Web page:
Catcher in the Rye contains the voice that is present in all teenagers: a voice that is sarcastic, rude, and abrasive. The earlier quote shows this voice through language such as “What really knocks me out…” and “That doesn’t happen much, though.” These two parts of Holden’s dialogue contain the same basic vocabulary as a teenager, a vocabulary that is short and too the point yet still contains the emotion being felt. Reading Catcher in the Rye will make any reader want to do exactly what Holden Caulfield described in the quote; call up J.D. Salinger whenever the reader felt like it and simply chit chat over the phone. And like Holden says, a book that evokes the feeling of calling up the author only happens rarely, and Catcher in the Rye is that chance encounter. Of Mice and Men by John Steinbeck only leaves the reader in a depressed state after George shoots Lennie and contains language and values that are far from any modern reader’s ideals. Catcher in the Rye has a higher value to of Mice and Men because of J.D. Salinger’s ability to write an escape for the reader, create an emotional impact, and appeals the interests of the reader.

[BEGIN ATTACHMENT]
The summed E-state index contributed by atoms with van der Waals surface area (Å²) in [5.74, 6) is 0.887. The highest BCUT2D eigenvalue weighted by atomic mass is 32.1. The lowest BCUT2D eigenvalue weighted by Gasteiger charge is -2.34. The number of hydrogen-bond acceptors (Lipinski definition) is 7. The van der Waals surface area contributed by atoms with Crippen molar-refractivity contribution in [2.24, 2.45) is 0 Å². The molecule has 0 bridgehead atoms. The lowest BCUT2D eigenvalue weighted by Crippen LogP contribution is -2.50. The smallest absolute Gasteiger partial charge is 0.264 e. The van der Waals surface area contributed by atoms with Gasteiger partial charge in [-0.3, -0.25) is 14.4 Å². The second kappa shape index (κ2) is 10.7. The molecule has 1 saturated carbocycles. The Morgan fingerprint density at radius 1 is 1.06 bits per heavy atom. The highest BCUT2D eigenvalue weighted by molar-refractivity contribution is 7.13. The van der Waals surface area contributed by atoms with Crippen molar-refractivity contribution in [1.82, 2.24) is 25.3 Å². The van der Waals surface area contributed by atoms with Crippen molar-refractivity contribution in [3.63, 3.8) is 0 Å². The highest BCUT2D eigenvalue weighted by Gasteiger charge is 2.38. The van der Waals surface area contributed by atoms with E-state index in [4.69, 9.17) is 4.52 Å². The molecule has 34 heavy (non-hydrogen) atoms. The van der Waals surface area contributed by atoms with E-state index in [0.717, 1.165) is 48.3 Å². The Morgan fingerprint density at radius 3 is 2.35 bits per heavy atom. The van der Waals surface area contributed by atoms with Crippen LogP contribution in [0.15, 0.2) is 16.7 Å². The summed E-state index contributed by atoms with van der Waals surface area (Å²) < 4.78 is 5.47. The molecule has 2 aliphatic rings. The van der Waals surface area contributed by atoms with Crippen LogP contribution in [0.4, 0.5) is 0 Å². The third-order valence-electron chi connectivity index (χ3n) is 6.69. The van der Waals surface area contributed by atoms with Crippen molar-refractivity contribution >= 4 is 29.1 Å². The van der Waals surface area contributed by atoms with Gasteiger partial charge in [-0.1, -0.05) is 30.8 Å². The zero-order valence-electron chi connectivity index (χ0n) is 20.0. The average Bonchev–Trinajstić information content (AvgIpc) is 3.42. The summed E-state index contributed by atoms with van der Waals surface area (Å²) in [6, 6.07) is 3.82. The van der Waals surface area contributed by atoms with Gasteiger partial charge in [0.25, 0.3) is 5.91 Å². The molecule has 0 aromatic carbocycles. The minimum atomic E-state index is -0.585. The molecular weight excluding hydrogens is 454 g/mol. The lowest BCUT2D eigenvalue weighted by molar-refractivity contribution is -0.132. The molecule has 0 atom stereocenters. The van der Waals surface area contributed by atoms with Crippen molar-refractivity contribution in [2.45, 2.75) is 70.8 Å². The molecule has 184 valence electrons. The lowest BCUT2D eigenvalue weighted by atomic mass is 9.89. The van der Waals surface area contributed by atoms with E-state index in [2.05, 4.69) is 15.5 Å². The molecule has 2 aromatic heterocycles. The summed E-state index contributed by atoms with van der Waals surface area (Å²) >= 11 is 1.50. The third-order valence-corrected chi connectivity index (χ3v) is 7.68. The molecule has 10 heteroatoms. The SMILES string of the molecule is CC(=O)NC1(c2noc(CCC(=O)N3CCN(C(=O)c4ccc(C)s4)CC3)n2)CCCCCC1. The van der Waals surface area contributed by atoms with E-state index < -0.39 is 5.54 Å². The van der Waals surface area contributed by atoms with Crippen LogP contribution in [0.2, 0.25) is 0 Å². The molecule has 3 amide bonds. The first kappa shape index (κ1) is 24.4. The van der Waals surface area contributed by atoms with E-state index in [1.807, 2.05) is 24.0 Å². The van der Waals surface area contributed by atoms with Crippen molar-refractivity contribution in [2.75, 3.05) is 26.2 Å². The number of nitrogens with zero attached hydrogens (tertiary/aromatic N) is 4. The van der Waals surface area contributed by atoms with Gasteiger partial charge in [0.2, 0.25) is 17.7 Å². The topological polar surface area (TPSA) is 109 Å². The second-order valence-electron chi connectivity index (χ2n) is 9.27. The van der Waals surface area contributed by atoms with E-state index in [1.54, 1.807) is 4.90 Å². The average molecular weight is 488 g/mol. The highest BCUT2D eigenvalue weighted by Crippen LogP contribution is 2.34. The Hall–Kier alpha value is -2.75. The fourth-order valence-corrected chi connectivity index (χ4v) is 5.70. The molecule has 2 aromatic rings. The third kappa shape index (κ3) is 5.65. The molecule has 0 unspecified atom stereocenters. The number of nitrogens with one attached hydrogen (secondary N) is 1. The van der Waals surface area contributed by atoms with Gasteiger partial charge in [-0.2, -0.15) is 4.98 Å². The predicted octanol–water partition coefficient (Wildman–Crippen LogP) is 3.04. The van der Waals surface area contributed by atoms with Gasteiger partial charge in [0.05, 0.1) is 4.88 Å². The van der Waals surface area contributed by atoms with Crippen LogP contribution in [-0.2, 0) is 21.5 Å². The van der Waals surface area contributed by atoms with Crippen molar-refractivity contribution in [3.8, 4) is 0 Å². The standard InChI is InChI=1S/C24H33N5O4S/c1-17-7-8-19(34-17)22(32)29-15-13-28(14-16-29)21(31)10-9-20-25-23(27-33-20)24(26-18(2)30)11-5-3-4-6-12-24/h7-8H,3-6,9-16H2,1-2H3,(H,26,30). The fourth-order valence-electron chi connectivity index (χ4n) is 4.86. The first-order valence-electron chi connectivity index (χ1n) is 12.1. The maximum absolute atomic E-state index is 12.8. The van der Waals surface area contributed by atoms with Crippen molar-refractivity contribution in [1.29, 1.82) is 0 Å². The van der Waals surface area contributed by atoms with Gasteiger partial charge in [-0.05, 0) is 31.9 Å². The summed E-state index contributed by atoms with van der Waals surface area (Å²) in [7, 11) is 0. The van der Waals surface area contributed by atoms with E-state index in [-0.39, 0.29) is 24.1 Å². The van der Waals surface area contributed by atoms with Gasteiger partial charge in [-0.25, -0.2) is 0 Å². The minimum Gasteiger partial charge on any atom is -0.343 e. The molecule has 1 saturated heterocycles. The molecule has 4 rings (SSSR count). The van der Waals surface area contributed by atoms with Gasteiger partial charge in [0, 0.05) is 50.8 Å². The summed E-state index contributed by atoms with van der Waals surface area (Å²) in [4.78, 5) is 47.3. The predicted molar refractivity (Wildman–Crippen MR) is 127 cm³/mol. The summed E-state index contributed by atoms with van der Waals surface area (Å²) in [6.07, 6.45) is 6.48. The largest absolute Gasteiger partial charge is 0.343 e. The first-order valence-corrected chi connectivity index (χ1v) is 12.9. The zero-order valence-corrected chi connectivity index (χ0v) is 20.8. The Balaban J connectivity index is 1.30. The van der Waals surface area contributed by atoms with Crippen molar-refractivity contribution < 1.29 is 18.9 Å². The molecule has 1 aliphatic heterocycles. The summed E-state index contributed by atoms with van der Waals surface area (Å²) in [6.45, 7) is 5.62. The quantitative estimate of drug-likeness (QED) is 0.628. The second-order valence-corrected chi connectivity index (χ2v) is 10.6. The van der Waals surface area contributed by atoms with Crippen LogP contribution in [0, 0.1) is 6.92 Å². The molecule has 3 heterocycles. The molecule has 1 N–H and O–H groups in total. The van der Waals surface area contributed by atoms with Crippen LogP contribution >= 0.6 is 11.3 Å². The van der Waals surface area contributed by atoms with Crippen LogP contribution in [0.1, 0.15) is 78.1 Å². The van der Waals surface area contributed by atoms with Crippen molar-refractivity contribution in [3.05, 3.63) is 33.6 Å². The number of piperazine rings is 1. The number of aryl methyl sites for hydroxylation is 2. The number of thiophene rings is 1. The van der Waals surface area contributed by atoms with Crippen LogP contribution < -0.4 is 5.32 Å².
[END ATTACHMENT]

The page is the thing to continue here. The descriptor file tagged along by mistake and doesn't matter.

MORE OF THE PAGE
A good book causes the readers to forget themselves and the circumstances of their own life. The more graphic and relatable the book, the more immersed the reader becomes. J.D. Salinger chose the exciting setting of New York and he used vivid descriptions to make even the normally boring settings of a private school and Holden’s home, exciting. J.D. Salinger’s description of Holden’s home is exactly the vivid and detailed descriptions that hook readers; “ It was dark as hell in the foyer, naturally, and naturally I couldn’t turn on any lights. I had to be careful not to bump into anything and make a racket. I certainly knew I was home, though. Our foyer has a funny smell that doesn’t smell like anyplace else. I don’t know what the hell it is. It isn’t cauliflower and it isn’t